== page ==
TMG-L Archives

Archiver > TMG > 2000-09 > 0968246984

From: Christopher Brooks <>
Subject: Re: [TMG] Point of Reference
Date: Wed, 06 Sep 2000 09:29:44 -0400
In-Reply-To: <>

Mary Lou Bailey wrote:

>Also agree with Don's philosophic concerns and feelings here. Some of the UFT
>folks call themselves "UFT refugees", but I've begun to feel like a "TMG
>refugee", grappling with features from another program that I chose to leave
>behind when I switched to TMG. Although I think there are some instances in
>which things like the roles may enhance TMG, I'm moving with caution on
>adapting changes into my dataset under an "If it ain't broke, don't fix it"
>and keep it simple philosophy. Many of the "extensions" or "enhancements"
>have been made, in my opinion, to accomodate our new group of users, and make
>it possible for them to import their datasets. I'm not sure yet if they add
>significantly to an established TMG dataset.
>I would be interested in whether and how other long time TMG users are using
>the new additions.

As a three-time beta tester and a TMG zealot, I was excited to see Roles
added. I've altered somewhere around 800 sentences so far, almost all
marriage events, to incorporate roles. This is a positive -- we can now
generate, from a single event, dual sentences like "John, of Woburn,
married (3), Hermione Cuthbert of Reading, widow of Edward Smith" and
"Hermione, widow of Edward Smith, married, as her 5th husband and his 3d
wife, John." While my examples are playfully constructed, the feature is
proving invaluable in my research in early New England, where multiple
marriages and surnames are the rule rather than the exception.

There is a technical price to be paid for this capability, and I suspect
also for other new capabilities I haven't yet tried - short place names,
for example. (I haven't yet figured out why I need to modify my place
names. This seems to be a UFT accommodation rather than a TMG enhancement
.) After some hours of entering new data with complex, Role-defined
marriage sentences, I run the internal Repair utility and find that it has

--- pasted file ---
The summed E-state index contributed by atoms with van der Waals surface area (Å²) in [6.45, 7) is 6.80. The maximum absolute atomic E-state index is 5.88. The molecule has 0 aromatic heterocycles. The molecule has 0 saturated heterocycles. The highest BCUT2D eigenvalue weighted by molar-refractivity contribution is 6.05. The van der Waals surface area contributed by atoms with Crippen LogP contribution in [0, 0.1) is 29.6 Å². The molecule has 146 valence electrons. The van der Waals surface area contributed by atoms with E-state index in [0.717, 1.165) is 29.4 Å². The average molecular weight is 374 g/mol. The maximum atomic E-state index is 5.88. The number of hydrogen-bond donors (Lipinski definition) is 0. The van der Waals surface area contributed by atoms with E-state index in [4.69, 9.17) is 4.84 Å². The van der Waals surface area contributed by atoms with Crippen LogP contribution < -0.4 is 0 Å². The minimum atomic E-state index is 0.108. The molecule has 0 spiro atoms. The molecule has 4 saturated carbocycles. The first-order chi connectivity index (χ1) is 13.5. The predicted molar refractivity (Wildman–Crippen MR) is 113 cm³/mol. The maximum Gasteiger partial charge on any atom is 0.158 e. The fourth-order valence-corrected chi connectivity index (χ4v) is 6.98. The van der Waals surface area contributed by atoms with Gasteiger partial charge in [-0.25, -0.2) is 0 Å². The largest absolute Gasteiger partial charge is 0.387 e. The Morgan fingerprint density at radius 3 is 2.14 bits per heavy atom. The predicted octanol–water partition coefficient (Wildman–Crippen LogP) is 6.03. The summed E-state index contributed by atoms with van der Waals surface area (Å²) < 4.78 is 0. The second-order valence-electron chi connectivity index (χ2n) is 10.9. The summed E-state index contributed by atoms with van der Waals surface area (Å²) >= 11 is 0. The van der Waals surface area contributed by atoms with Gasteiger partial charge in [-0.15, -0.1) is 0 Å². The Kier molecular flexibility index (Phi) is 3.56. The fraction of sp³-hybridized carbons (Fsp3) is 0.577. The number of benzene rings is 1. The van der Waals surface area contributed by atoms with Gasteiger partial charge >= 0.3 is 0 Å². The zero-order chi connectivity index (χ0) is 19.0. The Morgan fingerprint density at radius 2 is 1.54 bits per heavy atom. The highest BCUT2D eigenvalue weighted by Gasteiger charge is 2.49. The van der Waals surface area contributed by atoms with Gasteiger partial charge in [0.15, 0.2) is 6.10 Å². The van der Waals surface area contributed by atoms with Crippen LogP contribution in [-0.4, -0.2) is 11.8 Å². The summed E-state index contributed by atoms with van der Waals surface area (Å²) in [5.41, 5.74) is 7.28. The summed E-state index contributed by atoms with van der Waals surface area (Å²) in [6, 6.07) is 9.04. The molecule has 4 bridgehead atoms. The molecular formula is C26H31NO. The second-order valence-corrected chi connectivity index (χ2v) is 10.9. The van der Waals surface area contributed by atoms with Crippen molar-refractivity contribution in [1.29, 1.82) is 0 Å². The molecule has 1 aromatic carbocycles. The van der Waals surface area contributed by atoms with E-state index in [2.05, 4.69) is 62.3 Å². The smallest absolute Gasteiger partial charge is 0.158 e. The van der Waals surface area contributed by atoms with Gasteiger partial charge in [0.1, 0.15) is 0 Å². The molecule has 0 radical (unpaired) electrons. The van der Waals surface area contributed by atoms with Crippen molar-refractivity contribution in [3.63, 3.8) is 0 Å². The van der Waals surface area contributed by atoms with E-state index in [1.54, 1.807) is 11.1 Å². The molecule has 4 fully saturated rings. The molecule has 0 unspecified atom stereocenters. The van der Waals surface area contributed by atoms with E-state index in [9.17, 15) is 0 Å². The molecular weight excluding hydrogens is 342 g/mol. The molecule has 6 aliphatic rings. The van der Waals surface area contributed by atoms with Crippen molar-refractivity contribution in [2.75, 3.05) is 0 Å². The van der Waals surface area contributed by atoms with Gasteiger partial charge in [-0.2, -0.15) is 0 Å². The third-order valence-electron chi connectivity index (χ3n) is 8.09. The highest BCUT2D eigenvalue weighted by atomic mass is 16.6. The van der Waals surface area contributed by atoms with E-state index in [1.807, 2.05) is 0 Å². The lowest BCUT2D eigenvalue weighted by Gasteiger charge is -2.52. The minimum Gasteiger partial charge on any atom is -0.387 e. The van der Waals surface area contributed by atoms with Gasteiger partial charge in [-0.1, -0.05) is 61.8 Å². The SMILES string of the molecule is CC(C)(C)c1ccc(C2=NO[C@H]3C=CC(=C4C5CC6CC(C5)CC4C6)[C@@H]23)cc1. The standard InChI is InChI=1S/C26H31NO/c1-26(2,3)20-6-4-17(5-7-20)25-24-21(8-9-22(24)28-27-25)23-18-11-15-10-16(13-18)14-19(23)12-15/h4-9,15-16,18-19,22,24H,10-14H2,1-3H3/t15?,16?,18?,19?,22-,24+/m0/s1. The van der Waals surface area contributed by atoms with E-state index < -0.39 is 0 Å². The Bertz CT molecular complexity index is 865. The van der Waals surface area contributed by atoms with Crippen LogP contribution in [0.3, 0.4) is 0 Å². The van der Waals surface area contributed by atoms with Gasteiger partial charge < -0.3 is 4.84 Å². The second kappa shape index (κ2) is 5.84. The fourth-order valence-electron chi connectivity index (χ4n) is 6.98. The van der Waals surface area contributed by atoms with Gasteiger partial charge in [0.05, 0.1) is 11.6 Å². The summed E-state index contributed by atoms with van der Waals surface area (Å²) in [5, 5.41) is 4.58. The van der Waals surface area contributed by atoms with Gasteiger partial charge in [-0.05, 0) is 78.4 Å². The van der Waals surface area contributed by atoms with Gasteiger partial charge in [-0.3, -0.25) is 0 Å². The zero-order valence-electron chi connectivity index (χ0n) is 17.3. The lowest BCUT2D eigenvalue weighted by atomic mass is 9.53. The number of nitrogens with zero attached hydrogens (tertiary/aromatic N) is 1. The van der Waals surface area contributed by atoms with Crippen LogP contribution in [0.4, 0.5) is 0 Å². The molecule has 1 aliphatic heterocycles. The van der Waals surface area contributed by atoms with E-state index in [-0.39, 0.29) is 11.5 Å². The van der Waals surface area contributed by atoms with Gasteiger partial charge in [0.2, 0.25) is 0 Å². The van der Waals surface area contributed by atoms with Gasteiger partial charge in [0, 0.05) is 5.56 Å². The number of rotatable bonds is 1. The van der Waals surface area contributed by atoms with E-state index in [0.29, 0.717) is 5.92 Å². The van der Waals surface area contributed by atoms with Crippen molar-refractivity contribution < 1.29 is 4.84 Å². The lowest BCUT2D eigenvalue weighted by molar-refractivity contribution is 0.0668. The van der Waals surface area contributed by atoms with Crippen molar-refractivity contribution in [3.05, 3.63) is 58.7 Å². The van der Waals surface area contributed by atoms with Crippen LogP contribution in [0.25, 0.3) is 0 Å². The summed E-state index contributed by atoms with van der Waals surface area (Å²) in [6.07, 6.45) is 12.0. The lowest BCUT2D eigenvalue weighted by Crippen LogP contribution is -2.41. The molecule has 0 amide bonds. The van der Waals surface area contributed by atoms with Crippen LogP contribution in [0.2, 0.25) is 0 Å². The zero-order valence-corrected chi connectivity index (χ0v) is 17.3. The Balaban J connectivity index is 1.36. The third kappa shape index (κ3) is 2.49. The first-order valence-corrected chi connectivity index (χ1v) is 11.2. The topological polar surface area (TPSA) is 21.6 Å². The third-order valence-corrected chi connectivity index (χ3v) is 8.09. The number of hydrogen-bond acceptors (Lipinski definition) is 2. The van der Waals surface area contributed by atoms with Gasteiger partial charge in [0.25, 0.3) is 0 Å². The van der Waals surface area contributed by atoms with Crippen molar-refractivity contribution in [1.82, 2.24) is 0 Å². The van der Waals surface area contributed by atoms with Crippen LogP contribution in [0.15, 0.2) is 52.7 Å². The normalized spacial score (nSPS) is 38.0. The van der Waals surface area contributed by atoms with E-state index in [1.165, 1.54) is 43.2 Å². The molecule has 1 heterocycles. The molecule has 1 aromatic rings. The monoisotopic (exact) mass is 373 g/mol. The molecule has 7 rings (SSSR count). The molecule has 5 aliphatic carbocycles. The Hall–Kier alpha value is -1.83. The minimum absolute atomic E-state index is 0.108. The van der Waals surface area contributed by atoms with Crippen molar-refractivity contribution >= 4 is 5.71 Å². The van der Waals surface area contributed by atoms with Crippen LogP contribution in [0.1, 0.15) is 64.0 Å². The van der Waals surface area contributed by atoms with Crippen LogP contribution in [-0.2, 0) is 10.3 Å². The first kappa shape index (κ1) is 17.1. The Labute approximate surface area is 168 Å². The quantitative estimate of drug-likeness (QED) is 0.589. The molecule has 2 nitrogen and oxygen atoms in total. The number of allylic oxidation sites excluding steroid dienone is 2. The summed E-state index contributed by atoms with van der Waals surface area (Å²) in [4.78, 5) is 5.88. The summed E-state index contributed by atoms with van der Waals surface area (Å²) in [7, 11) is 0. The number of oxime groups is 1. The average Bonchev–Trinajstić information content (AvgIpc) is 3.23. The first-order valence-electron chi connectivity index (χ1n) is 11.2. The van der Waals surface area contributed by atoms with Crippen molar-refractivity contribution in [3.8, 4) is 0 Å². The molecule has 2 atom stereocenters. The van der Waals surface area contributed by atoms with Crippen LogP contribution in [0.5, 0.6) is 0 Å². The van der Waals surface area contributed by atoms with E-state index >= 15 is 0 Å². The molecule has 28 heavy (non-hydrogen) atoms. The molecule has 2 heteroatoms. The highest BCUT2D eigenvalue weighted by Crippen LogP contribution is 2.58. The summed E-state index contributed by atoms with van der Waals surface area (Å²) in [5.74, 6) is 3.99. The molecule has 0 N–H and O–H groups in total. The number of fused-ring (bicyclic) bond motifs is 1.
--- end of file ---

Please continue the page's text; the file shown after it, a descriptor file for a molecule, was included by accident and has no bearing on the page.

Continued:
corrected 200 dangling citations. Since I've never had a *single* previous
instance of a dangling citation in my three years with TMG, it's apparent
that this outcome references changes in the database structure which have
occurred to accommodate the UFT data structure.

Bob Velke has always maintained dataset integrity as the sine qua non
(absolute prequisite) for any and all wish list enhancements, so I know
that my data remains safe, and trust that all that's needed is to modify
the Repair utility lexicon and/or report screen in 5.0. I'm sure that
nothing has actually been broken that TMG had to fix. But it is a bit
disconcerting, and points out just one of a number of new dimensions to
which original TMG users must now adapt. As beta testers know, each time
you fix or add something, you break or at the least complicate other things
in the code.

There's the acculturation/absorption aspect as well, which we're tiptoeing
around. :-) Many list veterans seem to have gone to ground. I would expect
a gradual reappearance as people begin to feel less like "TMG refugees,"
and as the questions focused solely on UFT diminish with time. Certainly
the level of TMG knowledge is missed. "Have you looked in the manual?" is
less helpful as a response than the accumulated expertise of dozens of
veteran users.

Finally, there's the "complexity" aspect. As each new feature or
enhancement is added, whether at the behest of UFT or TMG users, the
learning curve will grow for people who are new to computers and/or to
genealogy software. A program which has often been labeled -- unfairly, IMO
-- "hard to learn" and "complicated," is not going to be seen as any less
complex with the addition of these features. I don't envy Bob the dual,
conflicting challenges of making the program more feature-rich and flexible
while at the same time making it more intuitive and marketable.

The most immediate impact of 4.0a to me is the overwhelming volume of
messages on this list. I'm reading them in digest format, but 8 or 9
digests a day has me contemplating whether to unsubscribe. Given a
manageable volume, I'd rather be trying to pick out newcomer questions I
can readily answer. :-)

Christopher Brooks
Franconia, NH

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